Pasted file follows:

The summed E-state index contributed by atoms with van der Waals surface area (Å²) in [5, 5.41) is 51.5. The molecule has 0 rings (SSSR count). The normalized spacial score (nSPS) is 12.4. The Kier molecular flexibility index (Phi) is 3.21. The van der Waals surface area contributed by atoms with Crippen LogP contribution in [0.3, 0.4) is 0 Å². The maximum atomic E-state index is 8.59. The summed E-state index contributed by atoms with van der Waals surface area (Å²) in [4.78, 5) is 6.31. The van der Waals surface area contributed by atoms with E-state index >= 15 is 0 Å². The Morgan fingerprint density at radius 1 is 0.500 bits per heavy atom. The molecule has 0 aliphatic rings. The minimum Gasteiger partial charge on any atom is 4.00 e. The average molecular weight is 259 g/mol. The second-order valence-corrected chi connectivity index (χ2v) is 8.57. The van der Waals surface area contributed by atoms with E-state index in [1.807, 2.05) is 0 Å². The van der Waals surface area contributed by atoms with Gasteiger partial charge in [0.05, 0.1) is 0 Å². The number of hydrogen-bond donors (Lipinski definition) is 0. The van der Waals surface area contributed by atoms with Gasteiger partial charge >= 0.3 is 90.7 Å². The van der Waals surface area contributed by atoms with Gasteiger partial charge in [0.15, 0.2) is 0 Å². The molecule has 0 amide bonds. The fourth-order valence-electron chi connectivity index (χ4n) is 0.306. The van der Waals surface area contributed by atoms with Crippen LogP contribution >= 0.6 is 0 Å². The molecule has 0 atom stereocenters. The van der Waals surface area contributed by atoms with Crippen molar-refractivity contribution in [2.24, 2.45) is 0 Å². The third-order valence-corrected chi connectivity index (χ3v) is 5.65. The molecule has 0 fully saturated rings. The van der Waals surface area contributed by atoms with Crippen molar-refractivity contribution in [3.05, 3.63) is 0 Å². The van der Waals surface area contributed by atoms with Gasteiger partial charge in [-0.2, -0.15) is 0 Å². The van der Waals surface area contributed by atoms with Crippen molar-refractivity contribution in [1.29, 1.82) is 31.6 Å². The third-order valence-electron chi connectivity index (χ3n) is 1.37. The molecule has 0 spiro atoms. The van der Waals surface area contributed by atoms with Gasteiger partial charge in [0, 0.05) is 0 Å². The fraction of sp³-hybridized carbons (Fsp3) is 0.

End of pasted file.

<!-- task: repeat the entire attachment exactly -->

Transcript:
The summed E-state index contributed by atoms with van der Waals surface area (Å²) in [5, 5.41) is 51.5. The molecule has 0 rings (SSSR count). The normalized spacial score (nSPS) is 12.4. The Kier molecular flexibility index (Phi) is 3.21. The van der Waals surface area contributed by atoms with Crippen LogP contribution in [0.3, 0.4) is 0 Å². The maximum atomic E-state index is 8.59. The summed E-state index contributed by atoms with van der Waals surface area (Å²) in [4.78, 5) is 6.31. The van der Waals surface area contributed by atoms with E-state index >= 15 is 0 Å². The Morgan fingerprint density at radius 1 is 0.500 bits per heavy atom. The molecule has 0 aliphatic rings. The minimum Gasteiger partial charge on any atom is 4.00 e. The average molecular weight is 259 g/mol. The second-order valence-corrected chi connectivity index (χ2v) is 8.57. The van der Waals surface area contributed by atoms with E-state index in [1.807, 2.05) is 0 Å². The van der Waals surface area contributed by atoms with Gasteiger partial charge in [0.05, 0.1) is 0 Å². The number of hydrogen-bond donors (Lipinski definition) is 0. The van der Waals surface area contributed by atoms with Gasteiger partial charge >= 0.3 is 90.7 Å². The van der Waals surface area contributed by atoms with Gasteiger partial charge in [0.15, 0.2) is 0 Å². The molecule has 0 amide bonds. The fourth-order valence-electron chi connectivity index (χ4n) is 0.306. The van der Waals surface area contributed by atoms with Crippen LogP contribution >= 0.6 is 0 Å². The molecule has 0 atom stereocenters. The van der Waals surface area contributed by atoms with Crippen molar-refractivity contribution in [2.24, 2.45) is 0 Å². The third-order valence-corrected chi connectivity index (χ3v) is 5.65. The molecule has 0 fully saturated rings. The van der Waals surface area contributed by atoms with Crippen molar-refractivity contribution in [3.05, 3.63) is 0 Å². The van der Waals surface area contributed by atoms with Gasteiger partial charge in [-0.2, -0.15) is 0 Å². The van der Waals surface area contributed by atoms with Crippen molar-refractivity contribution in [1.29, 1.82) is 31.6 Å². The third-order valence-electron chi connectivity index (χ3n) is 1.37. The molecule has 0 spiro atoms. The van der Waals surface area contributed by atoms with Gasteiger partial charge in [0, 0.05) is 0 Å². The fraction of sp³-hybridized carbons (Fsp3) is 0.